Quite surprisingly, your credit rating depends on where you check. Most notably, FICO is usually referred to as the golden standard and the so-called ‘true rating’ you’re probably looking for.

3. Negative hits against your score don’t last forever

You’ve probably had your fair share of dents in your credit score, but these won’t affect it for your entire life. As a matter of fact, after 7 years have passed, they will no longer play a role in determining it or show up in your credit reports.

4. Checking your own credit score won’t lower it

You might have heard that your credit score takes a hit when a lender checks it, for instance. This is true; however, if you just want to know where you stand, checking your own won’t have any negative consequences on it.

5. Don’t max out your credit card

The best practice is to avoid pushing the limits. Even if you get one of the best credit cards for fair credit, don’t go beyond 30%, or it may have a negative effect on your credit score.

6. Having a low credit score may cost you thousands of dollars in the long run

Even if you manage to get approved for a loan, for example, the interest rates may be higher due to having a lower credit score. There are many examples like this, and over the course of time, this can amount to thousands upon thousands of dollars.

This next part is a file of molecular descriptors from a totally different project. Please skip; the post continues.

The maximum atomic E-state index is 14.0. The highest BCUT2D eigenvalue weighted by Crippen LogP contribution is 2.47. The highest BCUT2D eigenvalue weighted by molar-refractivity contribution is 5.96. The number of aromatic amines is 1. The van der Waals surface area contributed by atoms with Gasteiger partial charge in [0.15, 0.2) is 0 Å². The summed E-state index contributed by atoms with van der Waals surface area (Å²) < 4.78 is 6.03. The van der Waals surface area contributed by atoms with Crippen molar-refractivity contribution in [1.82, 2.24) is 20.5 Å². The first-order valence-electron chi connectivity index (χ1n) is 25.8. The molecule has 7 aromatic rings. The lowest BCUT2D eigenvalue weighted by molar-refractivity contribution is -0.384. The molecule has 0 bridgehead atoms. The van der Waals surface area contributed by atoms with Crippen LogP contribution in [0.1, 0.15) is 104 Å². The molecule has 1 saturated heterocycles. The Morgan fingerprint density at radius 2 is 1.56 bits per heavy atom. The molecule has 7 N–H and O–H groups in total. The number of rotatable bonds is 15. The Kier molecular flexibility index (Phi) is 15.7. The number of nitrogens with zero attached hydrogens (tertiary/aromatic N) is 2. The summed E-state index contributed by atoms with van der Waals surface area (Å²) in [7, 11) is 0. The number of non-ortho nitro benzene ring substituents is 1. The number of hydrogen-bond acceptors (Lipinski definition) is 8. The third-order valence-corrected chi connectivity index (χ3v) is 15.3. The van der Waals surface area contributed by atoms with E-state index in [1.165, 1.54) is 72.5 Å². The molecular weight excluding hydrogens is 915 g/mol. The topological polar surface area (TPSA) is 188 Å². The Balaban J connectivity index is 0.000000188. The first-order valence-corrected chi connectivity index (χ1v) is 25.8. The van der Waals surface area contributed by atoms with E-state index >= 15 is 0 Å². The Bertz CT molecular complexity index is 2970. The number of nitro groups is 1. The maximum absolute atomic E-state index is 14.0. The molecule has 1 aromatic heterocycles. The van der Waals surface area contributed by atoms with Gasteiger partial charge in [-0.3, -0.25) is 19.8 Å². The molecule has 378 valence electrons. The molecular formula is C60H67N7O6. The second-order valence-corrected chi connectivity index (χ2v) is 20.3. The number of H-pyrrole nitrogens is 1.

7. Joint accounts will affect your credit score

Although there is no such thing as joint scores, what your partner does on your joint loan or credit account will affect your credit score as well.

8. Being responsible with your finances is the best way to keep your credit score in good standing

In other words, making your payments on time, not spending more than you can afford, and not being a financial risk when dealing with companies will get you far.


Although the topic of credit rating goes far beyond what the scope of this article can cover, these are the bare essentials of what you need to know about it and how to handle your finances responsibly. In the end, it’s important to understand that managing your finances the smart way will not only affect how companies and potential business partners view you, but also define the quality of your life.